Eduard Shevardnadze, the president of the republic of Georgia, is set to further exacerbate his relations with Moscow. Today, he repeatedly accused Russia of destabilizing the situation in the Caucasian region. In Mr. Shevardnadze’s words, some prominent Russian politicians and officials take the liberty to speak out insultingly of Georgia, of its internal and external policies and its leadership. Also the Georgian leader reiterated what he had earlier said of Chechen rebel commander Ruslan Gelayev, who together with a group of other rebels managed to break out from the encirclement and supposedly get to the Pankissi Gorge in Georgia (the gorge has become a hideaway for Chechen guerrillas). Mr. Shevardnadze also said the other day that Mr. Galayev was well-educated and sober man and that there were no data in Georgia of Mr. Galayev’s engagement in terrorist activities. Having made such a statement, Mr. Shevardnadze, mildly speaking, is going too far. His statement has not remained unanswered not only in Moscow, but also in the USA. US President George Bush’s words, uttered from the UN podium that “all countries sheltering terrorists, should be punished,” apply to Georgia, too. Those were not only George Bush’s words, it is the UN experts’ opinion. The US experts think Mr. Bush expressed the overall view when he said that there were “no bad or good terrorists.” This formula might as well apply to the situation with Ruslan Gelayev, one of the leading Chechen rebel commanders. After that, Mr. Shevardnadze will hardly like Moscow’s toughness. Georgia’s president also should not forget that he will hardly remain sitting in his presidential chair without Moscow’s political and economic support. Especially as concerns energy supplies, and the the Abkhazian conflict.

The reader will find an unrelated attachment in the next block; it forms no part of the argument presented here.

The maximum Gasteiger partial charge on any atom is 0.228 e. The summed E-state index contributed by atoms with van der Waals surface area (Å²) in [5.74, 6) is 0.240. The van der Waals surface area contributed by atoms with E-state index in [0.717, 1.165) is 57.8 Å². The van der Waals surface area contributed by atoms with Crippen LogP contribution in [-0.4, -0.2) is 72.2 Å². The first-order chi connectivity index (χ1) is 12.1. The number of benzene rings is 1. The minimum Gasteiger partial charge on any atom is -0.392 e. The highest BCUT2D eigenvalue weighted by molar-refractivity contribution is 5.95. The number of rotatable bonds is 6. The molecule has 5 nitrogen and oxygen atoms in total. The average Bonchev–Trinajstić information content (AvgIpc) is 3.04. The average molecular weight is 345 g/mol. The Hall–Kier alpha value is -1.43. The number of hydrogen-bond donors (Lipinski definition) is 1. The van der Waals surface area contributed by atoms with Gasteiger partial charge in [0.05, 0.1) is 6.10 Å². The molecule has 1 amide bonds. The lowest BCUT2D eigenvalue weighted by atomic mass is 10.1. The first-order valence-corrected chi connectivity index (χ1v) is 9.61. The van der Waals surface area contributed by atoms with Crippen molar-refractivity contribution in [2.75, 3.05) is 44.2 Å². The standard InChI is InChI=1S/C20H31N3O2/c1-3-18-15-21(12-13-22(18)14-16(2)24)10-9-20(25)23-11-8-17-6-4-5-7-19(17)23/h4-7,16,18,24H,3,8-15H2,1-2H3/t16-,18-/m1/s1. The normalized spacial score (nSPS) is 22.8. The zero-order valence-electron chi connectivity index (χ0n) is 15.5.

Dmitri Litvinovich PRAVDARu
Read the original in Russian: http://www.pravda.ru/main/2001/11/12/33730.html
"There should be no Russian who goes to sleep without wondering if they're going to get their throat slit in the middle of the night,” Milley said